“O Little Town of Bethlehem” caught my attention last Saturday at the Christmas Eve service. I’m fascinated by how people relate to places, whether it’s a farm, a city, a mountain, a neighborhood. This year, for the first time, I heard “O Little Town” as a song about how one particular place participated in the Christmas story.
The carol describes the local conditions on the night of Jesus’s birth: The stars are silent. The people are sleeping. The streets are dark. Yet, in the middle of it all, something is happening that is relevant for all the hopes and fears of all the years.
The hymn was followed at church by Luke’s account of the Christmas story, telling about how some folks in Bethlehem responded that night. There’s a part of the story that I hadn’t noticed before. In Luke 2, an angel appears to shepherds in the region and says something like, “Good news. The Messiah is born in this town. He’s lying in a manger, wrapped in cloths.” They respond by showing up at the manger and telling the child’s parents about the angel and why they came. Luke says, “Mary treasured all these words and pondered them in her heart.”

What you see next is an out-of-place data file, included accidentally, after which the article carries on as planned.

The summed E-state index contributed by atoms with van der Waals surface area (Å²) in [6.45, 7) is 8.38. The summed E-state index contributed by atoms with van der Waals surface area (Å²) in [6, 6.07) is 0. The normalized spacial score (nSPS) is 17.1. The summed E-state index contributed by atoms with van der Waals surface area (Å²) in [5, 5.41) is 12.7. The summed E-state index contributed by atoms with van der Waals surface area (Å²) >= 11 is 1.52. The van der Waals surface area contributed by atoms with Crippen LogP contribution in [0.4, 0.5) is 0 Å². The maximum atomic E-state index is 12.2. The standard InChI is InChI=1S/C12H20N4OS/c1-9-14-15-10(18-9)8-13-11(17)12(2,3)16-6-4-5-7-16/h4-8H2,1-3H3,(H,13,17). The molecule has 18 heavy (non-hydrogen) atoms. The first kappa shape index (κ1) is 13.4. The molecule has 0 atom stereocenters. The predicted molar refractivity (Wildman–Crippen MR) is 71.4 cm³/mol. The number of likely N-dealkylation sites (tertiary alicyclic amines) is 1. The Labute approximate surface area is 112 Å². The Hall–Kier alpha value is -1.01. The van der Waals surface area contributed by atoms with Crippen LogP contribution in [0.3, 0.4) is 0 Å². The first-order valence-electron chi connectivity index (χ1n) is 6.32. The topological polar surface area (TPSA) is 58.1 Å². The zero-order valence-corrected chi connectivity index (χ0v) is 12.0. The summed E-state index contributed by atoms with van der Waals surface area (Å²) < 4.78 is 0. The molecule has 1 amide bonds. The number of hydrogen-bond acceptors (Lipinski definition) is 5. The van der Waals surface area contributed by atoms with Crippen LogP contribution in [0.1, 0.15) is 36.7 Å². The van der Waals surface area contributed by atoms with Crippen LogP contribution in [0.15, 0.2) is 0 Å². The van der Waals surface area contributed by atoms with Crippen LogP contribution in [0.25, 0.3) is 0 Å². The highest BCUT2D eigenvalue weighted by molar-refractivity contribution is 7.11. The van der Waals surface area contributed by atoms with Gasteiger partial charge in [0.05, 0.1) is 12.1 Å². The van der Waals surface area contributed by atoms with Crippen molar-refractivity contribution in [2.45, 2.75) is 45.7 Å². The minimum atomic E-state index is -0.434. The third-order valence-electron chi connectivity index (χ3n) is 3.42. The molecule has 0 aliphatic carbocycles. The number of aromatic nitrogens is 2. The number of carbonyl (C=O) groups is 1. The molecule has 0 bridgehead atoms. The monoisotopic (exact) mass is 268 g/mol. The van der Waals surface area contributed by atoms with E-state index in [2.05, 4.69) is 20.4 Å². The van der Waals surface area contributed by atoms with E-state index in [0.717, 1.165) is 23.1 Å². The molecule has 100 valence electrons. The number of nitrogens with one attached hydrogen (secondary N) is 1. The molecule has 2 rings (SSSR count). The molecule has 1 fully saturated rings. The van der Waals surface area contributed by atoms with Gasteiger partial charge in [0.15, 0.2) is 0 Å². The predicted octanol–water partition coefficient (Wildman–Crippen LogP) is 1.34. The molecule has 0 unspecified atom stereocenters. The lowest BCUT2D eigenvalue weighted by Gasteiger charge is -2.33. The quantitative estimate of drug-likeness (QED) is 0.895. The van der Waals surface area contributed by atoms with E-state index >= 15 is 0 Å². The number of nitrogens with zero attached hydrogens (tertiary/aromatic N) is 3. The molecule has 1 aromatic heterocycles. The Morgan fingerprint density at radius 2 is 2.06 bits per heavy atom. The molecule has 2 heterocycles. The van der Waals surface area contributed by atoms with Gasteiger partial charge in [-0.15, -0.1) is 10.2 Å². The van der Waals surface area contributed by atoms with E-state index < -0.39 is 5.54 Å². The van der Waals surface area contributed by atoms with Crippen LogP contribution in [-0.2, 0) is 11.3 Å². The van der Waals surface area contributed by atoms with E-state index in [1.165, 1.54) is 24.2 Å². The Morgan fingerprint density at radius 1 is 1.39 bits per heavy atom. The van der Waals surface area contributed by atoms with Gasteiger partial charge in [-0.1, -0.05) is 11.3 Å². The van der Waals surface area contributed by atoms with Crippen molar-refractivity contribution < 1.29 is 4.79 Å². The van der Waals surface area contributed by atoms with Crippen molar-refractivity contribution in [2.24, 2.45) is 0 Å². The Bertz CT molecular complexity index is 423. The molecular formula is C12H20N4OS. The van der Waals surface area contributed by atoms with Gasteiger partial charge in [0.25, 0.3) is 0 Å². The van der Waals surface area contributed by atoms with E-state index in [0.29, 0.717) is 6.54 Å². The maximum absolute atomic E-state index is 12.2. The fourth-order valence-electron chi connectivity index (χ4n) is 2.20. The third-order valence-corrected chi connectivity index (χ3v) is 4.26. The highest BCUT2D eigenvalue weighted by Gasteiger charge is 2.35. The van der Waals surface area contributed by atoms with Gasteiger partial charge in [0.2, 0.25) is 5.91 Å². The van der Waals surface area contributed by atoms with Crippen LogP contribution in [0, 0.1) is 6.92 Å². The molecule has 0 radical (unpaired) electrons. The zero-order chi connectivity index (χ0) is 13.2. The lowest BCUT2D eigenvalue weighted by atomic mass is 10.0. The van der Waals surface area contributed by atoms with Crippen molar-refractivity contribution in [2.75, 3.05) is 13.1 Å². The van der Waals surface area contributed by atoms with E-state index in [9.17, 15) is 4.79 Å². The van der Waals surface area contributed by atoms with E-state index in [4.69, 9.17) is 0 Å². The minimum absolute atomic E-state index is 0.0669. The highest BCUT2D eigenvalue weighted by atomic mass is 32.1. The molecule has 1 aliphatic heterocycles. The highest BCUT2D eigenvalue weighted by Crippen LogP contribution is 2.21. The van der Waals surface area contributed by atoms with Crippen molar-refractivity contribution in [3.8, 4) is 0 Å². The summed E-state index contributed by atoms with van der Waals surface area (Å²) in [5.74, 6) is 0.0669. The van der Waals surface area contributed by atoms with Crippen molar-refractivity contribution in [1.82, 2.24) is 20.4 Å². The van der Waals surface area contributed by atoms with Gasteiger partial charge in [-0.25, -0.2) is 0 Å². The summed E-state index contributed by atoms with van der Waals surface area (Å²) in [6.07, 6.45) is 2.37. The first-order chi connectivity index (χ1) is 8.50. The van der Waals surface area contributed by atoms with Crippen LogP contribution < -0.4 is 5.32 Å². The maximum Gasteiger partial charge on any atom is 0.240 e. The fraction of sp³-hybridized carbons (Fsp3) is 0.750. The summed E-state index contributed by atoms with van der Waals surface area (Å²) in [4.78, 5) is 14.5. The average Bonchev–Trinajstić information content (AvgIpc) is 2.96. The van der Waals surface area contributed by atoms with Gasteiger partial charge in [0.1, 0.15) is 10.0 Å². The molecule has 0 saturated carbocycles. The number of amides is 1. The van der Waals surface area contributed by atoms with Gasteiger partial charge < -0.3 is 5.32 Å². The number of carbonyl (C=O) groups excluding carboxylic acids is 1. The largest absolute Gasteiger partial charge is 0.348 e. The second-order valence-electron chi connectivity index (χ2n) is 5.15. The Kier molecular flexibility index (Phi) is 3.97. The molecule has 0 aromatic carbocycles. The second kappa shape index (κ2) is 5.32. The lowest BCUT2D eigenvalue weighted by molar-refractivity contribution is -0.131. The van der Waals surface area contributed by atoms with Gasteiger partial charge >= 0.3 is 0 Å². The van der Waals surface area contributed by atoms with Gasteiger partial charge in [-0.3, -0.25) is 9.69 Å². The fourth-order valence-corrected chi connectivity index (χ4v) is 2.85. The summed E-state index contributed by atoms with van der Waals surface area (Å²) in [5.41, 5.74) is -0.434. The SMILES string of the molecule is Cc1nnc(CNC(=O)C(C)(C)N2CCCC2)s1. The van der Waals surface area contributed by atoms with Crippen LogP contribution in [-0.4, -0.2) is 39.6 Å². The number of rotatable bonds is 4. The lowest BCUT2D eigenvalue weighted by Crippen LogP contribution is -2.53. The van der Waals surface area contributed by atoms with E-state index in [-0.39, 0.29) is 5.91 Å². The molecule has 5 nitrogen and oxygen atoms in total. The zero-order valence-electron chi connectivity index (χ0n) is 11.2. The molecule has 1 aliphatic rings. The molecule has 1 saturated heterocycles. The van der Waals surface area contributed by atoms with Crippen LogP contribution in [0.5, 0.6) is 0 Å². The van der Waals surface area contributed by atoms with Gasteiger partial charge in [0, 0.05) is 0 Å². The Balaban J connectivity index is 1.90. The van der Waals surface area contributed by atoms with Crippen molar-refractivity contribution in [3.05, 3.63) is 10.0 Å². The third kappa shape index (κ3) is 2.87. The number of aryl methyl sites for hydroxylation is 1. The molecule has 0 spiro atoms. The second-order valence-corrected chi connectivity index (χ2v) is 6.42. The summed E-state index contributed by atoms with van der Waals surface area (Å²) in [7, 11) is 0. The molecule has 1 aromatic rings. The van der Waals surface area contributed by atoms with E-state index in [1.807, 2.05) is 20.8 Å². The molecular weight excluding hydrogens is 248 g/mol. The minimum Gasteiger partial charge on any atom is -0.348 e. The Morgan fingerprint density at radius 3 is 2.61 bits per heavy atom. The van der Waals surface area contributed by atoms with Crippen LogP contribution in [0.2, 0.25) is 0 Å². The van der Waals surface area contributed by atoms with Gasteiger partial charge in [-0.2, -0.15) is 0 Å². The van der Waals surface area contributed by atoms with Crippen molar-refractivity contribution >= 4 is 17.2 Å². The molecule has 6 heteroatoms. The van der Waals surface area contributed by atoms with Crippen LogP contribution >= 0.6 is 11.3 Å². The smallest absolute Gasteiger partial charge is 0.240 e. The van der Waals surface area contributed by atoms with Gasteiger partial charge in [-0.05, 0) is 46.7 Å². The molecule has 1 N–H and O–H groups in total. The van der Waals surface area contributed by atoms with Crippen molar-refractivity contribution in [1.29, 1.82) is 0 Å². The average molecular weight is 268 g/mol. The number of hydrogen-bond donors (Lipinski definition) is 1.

Here’s what I hadn’t noticed – Luke points out that Mary treasures the shepherds’ words. Here is a mother who has already had her own conversation with an angel (Luke 1), and yet she treasures hearing the same message from a bunch of shepherds whom she’s never met before. It matters to Mary that human neighbors stop by to affirm her love for her son and confirm his importance to the world.
It occurs to me that, having just celebrated Christmas, I am privy to the same good news that the shepherds took to Mary and Joseph – Christ is born into the world. And, if I believe the adult Jesus, I know that Christ can come in every town and moment, “wherever two or three are gathered” or whenever we act unto the least of these. Immanuel may be born in a baby; or in a mother struggling to calm her child on the bus; or in a colleague working silently at her desk. The shepherds remind me that for every person in whom Christ is born, there is a person who needs to hear a human neighbor affirm that this person’s life is good news, God with us, that it matters to the world.
This year, for the first time, I’m hearing “O Little Town of Bethlehem” as a song about a place, much like my town, a place where God arrives and abides, day after day. I hope I will follow the shepherds’ lead, take notice, and show up for my neighbors.
What does this look like for you, in your town?
Emma Crossen joined the staff of Women of the ELCA in November as the director for stewardship and development.